God's purposeful redundancy

Faith & Inspiration

Sometimes I have wondered why the Scriptures repeat themselves. I mean, when you think of all the incidents in history that are left out of this relatively thin volume we call the Bible, why do we find so many places where the book tells us the same thing it has already told us?

Over time, I have come to appreciate some of these repetitions I had once thought unnecessary. And because of these random instances in which I have belatedly come to “agree” with a choice of Scripture editing I formerly questioned, it makes me think that I should trust God’s wisdom in every other case of repetitiousness that I do not yet understand the purpose of.

Esther Meek, in Longing to Know,makes the profound point that we gradually come to trust God more regarding the remaining “gaps” in our understanding of Him when we increasingly see our perplexing questions answered one by one. The “hiddenness” of God is no longer a threat to us intellectually when we begin to discern patterns in His working, and choose to trust Him with the part of the pattern that we do not yet see.

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Or as Mark Twain said:

“When I was a boy of fourteen, my father was so ignorant I could hardly stand to have the old man around. But when I got to be twenty-one, I was astonished at how much he had learned in seven years.”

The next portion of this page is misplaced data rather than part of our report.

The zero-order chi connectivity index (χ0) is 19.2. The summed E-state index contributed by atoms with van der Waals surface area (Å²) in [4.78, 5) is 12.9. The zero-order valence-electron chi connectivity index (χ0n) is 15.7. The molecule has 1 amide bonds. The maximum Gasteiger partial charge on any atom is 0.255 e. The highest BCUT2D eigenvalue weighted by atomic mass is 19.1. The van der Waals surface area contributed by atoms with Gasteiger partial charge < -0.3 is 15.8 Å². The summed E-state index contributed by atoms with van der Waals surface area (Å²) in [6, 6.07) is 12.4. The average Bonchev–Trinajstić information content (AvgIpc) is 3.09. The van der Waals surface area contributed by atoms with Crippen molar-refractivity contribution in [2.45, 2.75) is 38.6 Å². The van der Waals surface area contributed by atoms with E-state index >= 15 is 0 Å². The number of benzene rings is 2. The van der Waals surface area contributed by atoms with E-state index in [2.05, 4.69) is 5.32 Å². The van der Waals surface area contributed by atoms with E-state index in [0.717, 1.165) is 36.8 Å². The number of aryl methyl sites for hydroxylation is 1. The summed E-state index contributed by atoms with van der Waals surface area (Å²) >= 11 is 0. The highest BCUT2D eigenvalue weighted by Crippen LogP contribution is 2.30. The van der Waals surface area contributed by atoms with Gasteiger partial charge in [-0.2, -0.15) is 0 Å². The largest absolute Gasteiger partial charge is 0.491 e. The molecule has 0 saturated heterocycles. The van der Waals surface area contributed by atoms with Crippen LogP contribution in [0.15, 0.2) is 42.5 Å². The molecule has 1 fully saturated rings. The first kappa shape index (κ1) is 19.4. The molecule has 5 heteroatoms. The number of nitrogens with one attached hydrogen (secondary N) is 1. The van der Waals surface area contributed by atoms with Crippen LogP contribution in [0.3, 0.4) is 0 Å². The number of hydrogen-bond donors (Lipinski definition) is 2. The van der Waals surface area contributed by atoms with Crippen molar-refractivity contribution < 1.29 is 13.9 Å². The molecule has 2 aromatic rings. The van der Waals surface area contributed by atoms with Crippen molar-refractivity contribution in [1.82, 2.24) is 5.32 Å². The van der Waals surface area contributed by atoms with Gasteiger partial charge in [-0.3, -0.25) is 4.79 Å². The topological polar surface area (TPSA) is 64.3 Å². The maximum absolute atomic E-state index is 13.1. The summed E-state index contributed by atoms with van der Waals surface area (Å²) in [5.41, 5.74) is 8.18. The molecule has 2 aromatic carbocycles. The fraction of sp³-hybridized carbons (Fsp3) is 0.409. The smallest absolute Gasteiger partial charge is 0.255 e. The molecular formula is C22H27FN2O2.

So this morning as I read in 1 Samuel 17 that David, the slayer of the giant Goliath, was from “Bethlehem” (verse 12), and then read the same point made again in verse 58, I did not fault the Bible for redundancy—even though we already know this information from chapter 16:1, 4. I decided that God had a purpose for hammering it home. I believe He was keen to have us see that the young man who slew the enemy of his people—who made that bold declaration of faith in 17:26, 37—is the ancestor of the greater David who would be born of the line of Judah, of the town of Bethlehem.

“But you, O Bethlehem Ephrathah, who are too little to be among the clans of Judah, from you shall come forth for me one who is to be ruler in Israel, whose coming forth is from of old, from ancient days” (Micah 5:2).

Andrée Seu Peterson
Andrée Seu Peterson

Andrée is the author of three books: Won't Let You Go Unless You Bless Me, Normal Kingdom Business, and We Shall Have Spring Again.


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